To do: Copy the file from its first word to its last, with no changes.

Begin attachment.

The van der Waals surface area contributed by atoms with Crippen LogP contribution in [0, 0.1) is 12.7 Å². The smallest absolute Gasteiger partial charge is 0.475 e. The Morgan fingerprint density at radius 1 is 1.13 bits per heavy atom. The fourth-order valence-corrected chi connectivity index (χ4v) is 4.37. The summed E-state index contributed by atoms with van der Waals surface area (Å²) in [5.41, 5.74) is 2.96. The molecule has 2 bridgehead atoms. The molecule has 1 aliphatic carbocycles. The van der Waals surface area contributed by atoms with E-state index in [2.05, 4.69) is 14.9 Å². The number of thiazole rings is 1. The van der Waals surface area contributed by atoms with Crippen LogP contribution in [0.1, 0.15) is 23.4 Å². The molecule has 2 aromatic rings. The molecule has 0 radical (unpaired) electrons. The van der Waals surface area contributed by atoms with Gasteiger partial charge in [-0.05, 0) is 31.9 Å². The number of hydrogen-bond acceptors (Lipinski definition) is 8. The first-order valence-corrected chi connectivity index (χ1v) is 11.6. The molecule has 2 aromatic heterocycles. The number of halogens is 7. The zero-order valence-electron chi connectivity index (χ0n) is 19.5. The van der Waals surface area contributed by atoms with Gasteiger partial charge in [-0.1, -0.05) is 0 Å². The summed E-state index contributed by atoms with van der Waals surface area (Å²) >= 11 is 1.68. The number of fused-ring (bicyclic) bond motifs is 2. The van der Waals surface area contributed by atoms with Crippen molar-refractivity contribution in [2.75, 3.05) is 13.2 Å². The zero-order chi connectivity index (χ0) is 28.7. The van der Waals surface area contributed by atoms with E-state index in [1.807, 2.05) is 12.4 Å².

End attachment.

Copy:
The van der Waals surface area contributed by atoms with Crippen LogP contribution in [0, 0.1) is 12.7 Å². The smallest absolute Gasteiger partial charge is 0.475 e. The Morgan fingerprint density at radius 1 is 1.13 bits per heavy atom. The fourth-order valence-corrected chi connectivity index (χ4v) is 4.37. The summed E-state index contributed by atoms with van der Waals surface area (Å²) in [5.41, 5.74) is 2.96. The molecule has 2 bridgehead atoms. The molecule has 1 aliphatic carbocycles. The van der Waals surface area contributed by atoms with E-state index in [2.05, 4.69) is 14.9 Å². The number of thiazole rings is 1. The van der Waals surface area contributed by atoms with Crippen LogP contribution in [0.1, 0.15) is 23.4 Å². The molecule has 2 aromatic rings. The molecule has 0 radical (unpaired) electrons. The van der Waals surface area contributed by atoms with Gasteiger partial charge in [-0.05, 0) is 31.9 Å². The number of hydrogen-bond acceptors (Lipinski definition) is 8. The first-order valence-corrected chi connectivity index (χ1v) is 11.6. The molecule has 2 aromatic heterocycles. The number of halogens is 7. The zero-order valence-electron chi connectivity index (χ0n) is 19.5. The van der Waals surface area contributed by atoms with Gasteiger partial charge in [-0.1, -0.05) is 0 Å². The summed E-state index contributed by atoms with van der Waals surface area (Å²) >= 11 is 1.68. The number of fused-ring (bicyclic) bond motifs is 2. The van der Waals surface area contributed by atoms with Crippen molar-refractivity contribution in [2.75, 3.05) is 13.2 Å². The zero-order chi connectivity index (χ0) is 28.7. The van der Waals surface area contributed by atoms with E-state index in [1.807, 2.05) is 12.4 Å².